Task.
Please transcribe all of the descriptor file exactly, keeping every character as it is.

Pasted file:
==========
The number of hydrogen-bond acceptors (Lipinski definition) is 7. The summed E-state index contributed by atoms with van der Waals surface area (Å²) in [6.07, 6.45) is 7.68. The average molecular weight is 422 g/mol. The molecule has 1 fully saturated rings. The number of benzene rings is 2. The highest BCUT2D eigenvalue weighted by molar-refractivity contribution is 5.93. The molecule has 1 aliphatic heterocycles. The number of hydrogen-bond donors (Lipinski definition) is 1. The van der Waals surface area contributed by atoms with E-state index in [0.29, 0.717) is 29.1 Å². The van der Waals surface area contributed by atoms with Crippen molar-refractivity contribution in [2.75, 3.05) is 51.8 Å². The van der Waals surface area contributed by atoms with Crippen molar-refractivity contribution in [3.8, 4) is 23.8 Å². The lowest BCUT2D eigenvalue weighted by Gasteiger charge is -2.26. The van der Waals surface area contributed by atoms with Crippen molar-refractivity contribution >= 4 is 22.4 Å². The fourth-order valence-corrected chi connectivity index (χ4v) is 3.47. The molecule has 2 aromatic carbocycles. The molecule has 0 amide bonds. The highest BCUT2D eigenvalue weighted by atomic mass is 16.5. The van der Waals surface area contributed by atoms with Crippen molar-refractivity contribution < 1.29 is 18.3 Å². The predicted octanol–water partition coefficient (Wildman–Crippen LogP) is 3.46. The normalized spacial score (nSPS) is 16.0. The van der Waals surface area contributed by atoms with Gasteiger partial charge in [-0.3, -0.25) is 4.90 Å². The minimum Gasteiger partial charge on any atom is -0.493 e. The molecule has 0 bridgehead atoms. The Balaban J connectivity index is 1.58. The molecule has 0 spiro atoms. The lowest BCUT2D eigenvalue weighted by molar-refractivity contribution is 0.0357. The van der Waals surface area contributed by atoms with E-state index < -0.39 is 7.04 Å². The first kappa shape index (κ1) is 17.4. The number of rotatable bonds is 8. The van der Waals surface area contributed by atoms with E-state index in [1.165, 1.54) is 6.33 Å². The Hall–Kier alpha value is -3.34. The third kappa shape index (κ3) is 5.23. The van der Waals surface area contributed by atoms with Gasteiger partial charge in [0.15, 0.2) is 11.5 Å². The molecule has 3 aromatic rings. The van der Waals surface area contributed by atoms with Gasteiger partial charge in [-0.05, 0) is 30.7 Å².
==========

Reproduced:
The number of hydrogen-bond acceptors (Lipinski definition) is 7. The summed E-state index contributed by atoms with van der Waals surface area (Å²) in [6.07, 6.45) is 7.68. The average molecular weight is 422 g/mol. The molecule has 1 fully saturated rings. The number of benzene rings is 2. The highest BCUT2D eigenvalue weighted by molar-refractivity contribution is 5.93. The molecule has 1 aliphatic heterocycles. The number of hydrogen-bond donors (Lipinski definition) is 1. The van der Waals surface area contributed by atoms with E-state index in [0.29, 0.717) is 29.1 Å². The van der Waals surface area contributed by atoms with Crippen molar-refractivity contribution in [2.75, 3.05) is 51.8 Å². The van der Waals surface area contributed by atoms with Crippen molar-refractivity contribution in [3.8, 4) is 23.8 Å². The lowest BCUT2D eigenvalue weighted by Gasteiger charge is -2.26. The van der Waals surface area contributed by atoms with Crippen molar-refractivity contribution >= 4 is 22.4 Å². The fourth-order valence-corrected chi connectivity index (χ4v) is 3.47. The molecule has 2 aromatic carbocycles. The molecule has 0 amide bonds. The highest BCUT2D eigenvalue weighted by atomic mass is 16.5. The van der Waals surface area contributed by atoms with Crippen molar-refractivity contribution < 1.29 is 18.3 Å². The predicted octanol–water partition coefficient (Wildman–Crippen LogP) is 3.46. The normalized spacial score (nSPS) is 16.0. The van der Waals surface area contributed by atoms with Gasteiger partial charge in [-0.3, -0.25) is 4.90 Å². The minimum Gasteiger partial charge on any atom is -0.493 e. The molecule has 0 bridgehead atoms. The Balaban J connectivity index is 1.58. The molecule has 0 spiro atoms. The lowest BCUT2D eigenvalue weighted by molar-refractivity contribution is 0.0357. The van der Waals surface area contributed by atoms with E-state index < -0.39 is 7.04 Å². The first kappa shape index (κ1) is 17.4. The number of rotatable bonds is 8. The van der Waals surface area contributed by atoms with E-state index in [1.165, 1.54) is 6.33 Å². The Hall–Kier alpha value is -3.34. The third kappa shape index (κ3) is 5.23. The van der Waals surface area contributed by atoms with Gasteiger partial charge in [0.15, 0.2) is 11.5 Å². The molecule has 3 aromatic rings. The van der Waals surface area contributed by atoms with Gasteiger partial charge in [-0.05, 0) is 30.7 Å².